Chippenham is a village and civil parish in Cambridgeshire, England, part of East Cambridgeshire district around 4 miles (6.4 km) north-east of Newmarket and 10 miles (16 km) north-east of Cambridge.
The parish of Chippenham covers 4,300 acres (1,700 ha) at the eastern end of Cambridgeshire. It is bordered by Suffolk to both the north (where the border follows the River Kennett) and the south (where the border follows the Icknield Way). To the east it is separated from Kennett, and to the west there are borders with Fordham and Snailwell, and a short border with Isleham. The present parish incorporates both the smaller medieval parish and the hamlet of Badlingham. Listed as Chipeham in the Domesday Book of 1086, the name "Chippenham" probably means "river meadow of a man called Cippa".
Chippenham Park was created by Edward Russell, 1st Earl of Orford, MP for Cambridgeshire and First Lord of the Admiralty, who owned the estate from 1689 until his death in 1727. Russell remodelled the manor house and greatly extended the estate park which now dominates the parish to the south of the village.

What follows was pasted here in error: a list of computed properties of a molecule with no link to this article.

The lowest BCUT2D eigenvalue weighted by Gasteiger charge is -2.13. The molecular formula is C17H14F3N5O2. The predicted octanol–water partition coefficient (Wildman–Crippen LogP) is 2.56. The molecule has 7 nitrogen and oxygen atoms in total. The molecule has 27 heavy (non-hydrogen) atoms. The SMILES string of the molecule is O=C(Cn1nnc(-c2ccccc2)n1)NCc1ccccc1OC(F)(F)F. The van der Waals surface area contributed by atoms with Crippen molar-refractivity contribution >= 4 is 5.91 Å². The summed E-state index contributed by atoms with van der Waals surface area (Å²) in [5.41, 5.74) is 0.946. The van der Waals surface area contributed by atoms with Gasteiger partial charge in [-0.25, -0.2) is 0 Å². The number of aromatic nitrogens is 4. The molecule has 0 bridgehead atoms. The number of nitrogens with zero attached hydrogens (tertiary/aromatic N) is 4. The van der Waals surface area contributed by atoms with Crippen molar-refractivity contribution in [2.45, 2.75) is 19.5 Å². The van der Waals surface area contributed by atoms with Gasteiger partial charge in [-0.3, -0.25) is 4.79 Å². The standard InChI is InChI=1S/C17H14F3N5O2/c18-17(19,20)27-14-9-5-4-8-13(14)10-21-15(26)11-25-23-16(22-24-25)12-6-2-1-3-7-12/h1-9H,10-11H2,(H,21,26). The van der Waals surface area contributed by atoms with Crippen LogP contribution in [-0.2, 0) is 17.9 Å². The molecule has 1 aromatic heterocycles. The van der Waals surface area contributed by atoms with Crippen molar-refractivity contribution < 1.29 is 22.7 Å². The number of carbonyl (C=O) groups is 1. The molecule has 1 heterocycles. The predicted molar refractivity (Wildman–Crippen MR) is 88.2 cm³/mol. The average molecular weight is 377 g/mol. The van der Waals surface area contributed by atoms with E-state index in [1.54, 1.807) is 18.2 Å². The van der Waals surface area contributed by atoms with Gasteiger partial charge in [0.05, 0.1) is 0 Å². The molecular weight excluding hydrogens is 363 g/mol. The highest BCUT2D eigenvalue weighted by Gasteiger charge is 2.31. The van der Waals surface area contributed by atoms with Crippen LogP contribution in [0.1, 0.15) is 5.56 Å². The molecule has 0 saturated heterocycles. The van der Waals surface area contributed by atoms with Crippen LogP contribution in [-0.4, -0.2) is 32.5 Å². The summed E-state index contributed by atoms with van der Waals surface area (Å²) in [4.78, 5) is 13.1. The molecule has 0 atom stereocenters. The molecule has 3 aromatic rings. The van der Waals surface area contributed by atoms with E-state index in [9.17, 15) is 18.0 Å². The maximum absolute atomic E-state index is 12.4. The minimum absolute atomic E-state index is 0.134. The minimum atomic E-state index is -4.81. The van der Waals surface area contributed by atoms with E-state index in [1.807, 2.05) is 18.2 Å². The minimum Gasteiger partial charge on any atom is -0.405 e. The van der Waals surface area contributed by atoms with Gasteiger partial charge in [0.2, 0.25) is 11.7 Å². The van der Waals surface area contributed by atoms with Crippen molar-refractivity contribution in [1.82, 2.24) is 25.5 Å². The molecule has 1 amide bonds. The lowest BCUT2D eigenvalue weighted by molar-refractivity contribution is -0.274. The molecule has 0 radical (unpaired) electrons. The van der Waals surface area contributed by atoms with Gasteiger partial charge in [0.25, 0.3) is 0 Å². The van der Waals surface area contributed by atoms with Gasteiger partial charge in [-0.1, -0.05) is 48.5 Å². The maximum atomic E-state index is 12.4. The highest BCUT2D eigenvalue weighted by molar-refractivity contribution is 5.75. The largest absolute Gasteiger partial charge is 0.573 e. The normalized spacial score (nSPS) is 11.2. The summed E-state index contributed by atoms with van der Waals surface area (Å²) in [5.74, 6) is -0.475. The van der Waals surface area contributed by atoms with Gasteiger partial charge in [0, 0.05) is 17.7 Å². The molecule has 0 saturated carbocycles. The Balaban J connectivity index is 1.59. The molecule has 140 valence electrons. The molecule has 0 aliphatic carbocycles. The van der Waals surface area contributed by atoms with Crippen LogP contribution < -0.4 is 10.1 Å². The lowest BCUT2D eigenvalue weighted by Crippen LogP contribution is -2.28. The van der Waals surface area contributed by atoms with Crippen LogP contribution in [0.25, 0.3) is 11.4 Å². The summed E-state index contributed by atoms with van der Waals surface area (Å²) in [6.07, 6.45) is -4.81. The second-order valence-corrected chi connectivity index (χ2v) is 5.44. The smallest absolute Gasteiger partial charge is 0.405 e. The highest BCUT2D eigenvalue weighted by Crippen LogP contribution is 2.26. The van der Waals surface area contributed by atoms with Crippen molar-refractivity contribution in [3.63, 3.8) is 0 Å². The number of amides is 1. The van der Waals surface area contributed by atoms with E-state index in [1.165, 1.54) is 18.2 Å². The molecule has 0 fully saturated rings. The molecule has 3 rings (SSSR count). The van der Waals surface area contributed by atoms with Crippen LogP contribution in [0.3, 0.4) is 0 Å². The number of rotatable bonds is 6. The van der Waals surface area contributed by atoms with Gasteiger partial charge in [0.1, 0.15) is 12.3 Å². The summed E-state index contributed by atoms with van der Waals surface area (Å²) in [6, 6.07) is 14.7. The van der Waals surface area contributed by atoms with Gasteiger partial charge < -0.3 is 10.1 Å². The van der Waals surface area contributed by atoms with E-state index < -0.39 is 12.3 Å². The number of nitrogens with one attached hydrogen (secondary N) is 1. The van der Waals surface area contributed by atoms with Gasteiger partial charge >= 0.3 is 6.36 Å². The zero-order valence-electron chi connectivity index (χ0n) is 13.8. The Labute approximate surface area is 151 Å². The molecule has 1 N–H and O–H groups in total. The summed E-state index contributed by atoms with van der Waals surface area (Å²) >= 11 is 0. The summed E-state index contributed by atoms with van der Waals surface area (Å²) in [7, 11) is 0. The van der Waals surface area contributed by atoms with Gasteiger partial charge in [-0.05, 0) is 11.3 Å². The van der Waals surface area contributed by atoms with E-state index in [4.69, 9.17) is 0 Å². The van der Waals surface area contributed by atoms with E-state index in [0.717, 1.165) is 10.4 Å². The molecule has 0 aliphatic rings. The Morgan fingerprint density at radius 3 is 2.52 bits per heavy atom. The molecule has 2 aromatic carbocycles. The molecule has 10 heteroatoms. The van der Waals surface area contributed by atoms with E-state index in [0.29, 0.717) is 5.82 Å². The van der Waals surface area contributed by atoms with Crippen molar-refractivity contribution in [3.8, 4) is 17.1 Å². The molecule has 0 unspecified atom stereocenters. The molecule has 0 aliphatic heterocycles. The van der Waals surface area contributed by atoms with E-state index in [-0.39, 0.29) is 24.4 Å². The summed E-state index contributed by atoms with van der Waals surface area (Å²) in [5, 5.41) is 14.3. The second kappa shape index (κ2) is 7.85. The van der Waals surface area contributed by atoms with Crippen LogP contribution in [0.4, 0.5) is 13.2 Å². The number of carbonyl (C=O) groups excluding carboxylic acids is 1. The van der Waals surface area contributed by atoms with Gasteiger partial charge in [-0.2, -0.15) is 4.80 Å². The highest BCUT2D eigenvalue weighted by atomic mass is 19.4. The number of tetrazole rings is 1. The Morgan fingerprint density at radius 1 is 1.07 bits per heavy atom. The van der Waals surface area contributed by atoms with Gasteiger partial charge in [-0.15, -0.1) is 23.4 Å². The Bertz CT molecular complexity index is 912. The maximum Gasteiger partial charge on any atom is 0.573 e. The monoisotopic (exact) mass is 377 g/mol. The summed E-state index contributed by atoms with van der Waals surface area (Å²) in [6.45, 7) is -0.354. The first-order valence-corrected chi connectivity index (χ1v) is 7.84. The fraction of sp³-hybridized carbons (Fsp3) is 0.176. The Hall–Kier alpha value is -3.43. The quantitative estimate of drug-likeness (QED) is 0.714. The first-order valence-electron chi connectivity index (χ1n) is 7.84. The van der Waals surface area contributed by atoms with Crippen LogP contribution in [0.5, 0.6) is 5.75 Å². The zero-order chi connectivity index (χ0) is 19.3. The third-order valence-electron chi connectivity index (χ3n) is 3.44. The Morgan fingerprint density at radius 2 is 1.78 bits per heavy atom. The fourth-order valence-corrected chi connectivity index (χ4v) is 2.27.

Royalty have visited Chippenham on numerous occasions. The first was in 1578 when Elizabeth I knighted Thomas Revett, lord of the manor at the time. William Russell's bowling green was used at times by Charles I in the 1640s and Charles II also visited in around 1669. The Earl of Orford received George I in 1717, and Edward VII was a regular visitor while Prince of Wales in the 1870s and 1880s. George V may also have attended shooting parties there. Today the manor is open for tours and as a wedding venue, the gardens are known for their daffodil and snowdrop displays in the spirng months.